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Hyperuricemia and gout are a group of disorders of purine metabolism. In recent years, the incidence of hyperuricemia and gout has been increasing, which is a severe threat to people's health. Several studies on hyperuricemia and gout in proteomics and metabolomics have been conducted recently. Some literature has identified biomarkers that distinguish asymptomatic hyperuricemia from acute gout or remission of gout. We summarize the physiological processes in which these biomarkers may be involved and their role in disease progression. We used professional databases including PubMed, Web of Science to conduct the literature review. This review addresses the current landscape of hyperuricemia and gout biomarkers with a focus on proteomics and metabolomics. Proteomic methods are used to identify differentially expressed proteins to find specific biomarkers. These findings may be suggestive for the diagnosis and treatment of hyperuricemia and gout to explore the disease pathogenesis. The identified biomarkers may be mediators of the link between hyperuricemia, gout and kidney disease, metabolic syndrome, diabetes and hypertriglyceridemia. Metabolomics reveals the main influential pathways through small molecule metabolites, such as amino acid metabolism, lipid metabolism, or other characteristic metabolic pathways. These studies have contributed to the discovery of Chinese medicine. Some traditional Chinese medicine compounds can improve the metabolic disorders of the disease. We suggest some possible relationships of potential biomarkers with inflammatory episodes, complement activation, and metabolic pathways. These biomarkers are able to distinguish between different stages of disease development. However, there are relatively few proteomic as well as metabolomic studies on hyperuricemia and gout, and some experiments are only primary screening tests, which need further in-depth study. ©2023 Wu and You.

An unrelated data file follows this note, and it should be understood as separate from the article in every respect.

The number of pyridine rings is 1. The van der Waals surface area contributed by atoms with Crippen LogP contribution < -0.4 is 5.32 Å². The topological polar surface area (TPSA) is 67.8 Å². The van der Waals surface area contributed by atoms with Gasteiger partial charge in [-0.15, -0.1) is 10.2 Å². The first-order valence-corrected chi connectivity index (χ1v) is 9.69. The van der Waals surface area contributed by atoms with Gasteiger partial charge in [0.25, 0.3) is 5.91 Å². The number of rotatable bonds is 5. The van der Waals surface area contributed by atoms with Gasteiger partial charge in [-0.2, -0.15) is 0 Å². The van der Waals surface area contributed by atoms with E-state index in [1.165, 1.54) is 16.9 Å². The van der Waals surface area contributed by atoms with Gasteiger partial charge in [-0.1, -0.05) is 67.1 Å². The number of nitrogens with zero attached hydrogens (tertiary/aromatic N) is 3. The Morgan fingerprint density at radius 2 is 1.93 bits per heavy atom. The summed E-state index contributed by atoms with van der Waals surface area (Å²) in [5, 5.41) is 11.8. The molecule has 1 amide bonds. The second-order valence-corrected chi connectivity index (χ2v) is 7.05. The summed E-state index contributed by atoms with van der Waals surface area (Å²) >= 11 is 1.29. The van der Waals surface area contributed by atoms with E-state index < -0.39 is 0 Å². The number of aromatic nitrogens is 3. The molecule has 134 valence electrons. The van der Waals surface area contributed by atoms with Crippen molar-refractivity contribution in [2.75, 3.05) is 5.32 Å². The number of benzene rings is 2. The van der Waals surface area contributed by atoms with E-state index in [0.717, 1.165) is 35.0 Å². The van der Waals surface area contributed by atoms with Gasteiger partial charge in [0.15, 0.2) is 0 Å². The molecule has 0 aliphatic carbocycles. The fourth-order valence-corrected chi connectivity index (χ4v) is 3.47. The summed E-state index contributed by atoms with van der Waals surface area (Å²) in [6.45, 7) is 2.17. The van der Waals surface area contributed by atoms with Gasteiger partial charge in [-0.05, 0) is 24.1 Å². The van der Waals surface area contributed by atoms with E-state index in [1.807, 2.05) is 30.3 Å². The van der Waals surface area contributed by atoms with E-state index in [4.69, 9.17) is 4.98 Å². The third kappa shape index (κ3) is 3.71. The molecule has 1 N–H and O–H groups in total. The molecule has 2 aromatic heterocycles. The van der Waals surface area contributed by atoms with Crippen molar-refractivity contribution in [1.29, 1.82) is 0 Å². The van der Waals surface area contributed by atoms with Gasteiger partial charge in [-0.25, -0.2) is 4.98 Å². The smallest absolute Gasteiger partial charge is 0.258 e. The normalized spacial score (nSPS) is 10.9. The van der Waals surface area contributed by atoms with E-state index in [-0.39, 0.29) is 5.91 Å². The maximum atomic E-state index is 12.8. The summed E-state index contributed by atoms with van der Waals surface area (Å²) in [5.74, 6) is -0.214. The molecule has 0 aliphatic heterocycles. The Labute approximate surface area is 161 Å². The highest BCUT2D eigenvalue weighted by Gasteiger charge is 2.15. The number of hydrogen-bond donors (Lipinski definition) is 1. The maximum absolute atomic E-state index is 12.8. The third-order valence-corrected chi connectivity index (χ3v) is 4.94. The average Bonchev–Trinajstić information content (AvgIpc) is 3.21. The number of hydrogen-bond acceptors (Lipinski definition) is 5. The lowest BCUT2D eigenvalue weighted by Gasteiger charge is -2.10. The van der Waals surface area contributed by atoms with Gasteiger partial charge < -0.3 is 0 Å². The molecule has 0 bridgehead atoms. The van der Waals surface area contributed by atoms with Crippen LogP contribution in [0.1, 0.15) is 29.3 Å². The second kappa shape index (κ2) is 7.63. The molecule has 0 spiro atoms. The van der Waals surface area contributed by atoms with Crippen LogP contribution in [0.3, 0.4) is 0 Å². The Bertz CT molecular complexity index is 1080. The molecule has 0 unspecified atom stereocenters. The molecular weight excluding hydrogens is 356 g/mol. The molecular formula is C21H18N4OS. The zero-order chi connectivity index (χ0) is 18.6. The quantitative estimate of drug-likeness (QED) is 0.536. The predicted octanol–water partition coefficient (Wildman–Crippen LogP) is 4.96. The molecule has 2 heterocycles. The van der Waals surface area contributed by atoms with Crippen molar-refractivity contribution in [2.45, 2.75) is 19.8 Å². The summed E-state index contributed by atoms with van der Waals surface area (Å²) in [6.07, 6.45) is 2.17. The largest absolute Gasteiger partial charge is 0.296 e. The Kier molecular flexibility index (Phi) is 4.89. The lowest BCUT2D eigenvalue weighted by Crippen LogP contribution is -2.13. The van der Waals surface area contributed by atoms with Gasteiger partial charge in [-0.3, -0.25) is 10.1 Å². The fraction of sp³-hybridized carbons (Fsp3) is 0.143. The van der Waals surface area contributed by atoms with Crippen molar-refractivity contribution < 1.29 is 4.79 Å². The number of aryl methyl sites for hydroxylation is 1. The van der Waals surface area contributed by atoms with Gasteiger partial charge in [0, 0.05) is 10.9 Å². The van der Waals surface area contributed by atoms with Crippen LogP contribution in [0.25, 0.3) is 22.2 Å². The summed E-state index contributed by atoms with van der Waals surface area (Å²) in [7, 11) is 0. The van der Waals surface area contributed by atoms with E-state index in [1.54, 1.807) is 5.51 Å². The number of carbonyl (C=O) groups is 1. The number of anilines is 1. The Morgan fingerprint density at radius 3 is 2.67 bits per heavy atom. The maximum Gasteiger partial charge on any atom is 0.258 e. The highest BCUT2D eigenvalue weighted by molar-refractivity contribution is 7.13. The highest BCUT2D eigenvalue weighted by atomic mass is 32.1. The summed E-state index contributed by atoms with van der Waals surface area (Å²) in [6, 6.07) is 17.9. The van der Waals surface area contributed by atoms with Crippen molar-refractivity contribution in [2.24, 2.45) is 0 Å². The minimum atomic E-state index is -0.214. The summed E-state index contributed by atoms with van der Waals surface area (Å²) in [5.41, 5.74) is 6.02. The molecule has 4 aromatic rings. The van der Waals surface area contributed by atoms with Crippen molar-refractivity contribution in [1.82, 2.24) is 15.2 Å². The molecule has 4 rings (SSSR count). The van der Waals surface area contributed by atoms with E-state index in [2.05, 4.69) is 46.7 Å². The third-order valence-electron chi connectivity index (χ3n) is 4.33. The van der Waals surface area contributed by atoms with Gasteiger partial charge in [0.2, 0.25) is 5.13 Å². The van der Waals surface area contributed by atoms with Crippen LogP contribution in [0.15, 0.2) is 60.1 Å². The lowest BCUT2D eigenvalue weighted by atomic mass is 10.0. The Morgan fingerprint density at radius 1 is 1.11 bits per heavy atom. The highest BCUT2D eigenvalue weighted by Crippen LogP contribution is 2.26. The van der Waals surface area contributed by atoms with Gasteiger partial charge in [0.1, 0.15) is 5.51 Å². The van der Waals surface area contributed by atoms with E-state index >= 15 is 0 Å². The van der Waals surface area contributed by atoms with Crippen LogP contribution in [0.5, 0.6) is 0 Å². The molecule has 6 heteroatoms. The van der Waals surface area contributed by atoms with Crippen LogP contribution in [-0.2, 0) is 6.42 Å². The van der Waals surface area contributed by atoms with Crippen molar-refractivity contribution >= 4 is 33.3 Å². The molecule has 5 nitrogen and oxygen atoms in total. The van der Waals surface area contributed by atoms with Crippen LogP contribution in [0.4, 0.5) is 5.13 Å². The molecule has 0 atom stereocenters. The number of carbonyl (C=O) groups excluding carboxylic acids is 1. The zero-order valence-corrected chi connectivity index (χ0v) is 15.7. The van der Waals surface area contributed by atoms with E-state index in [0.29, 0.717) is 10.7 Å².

Xinghong Wu, Chongge You. The biomarkers discovery of hyperuricemia and gout: proteomics and metabolomics. PeerJ. 2023;11:e14554

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PMID: 36632144

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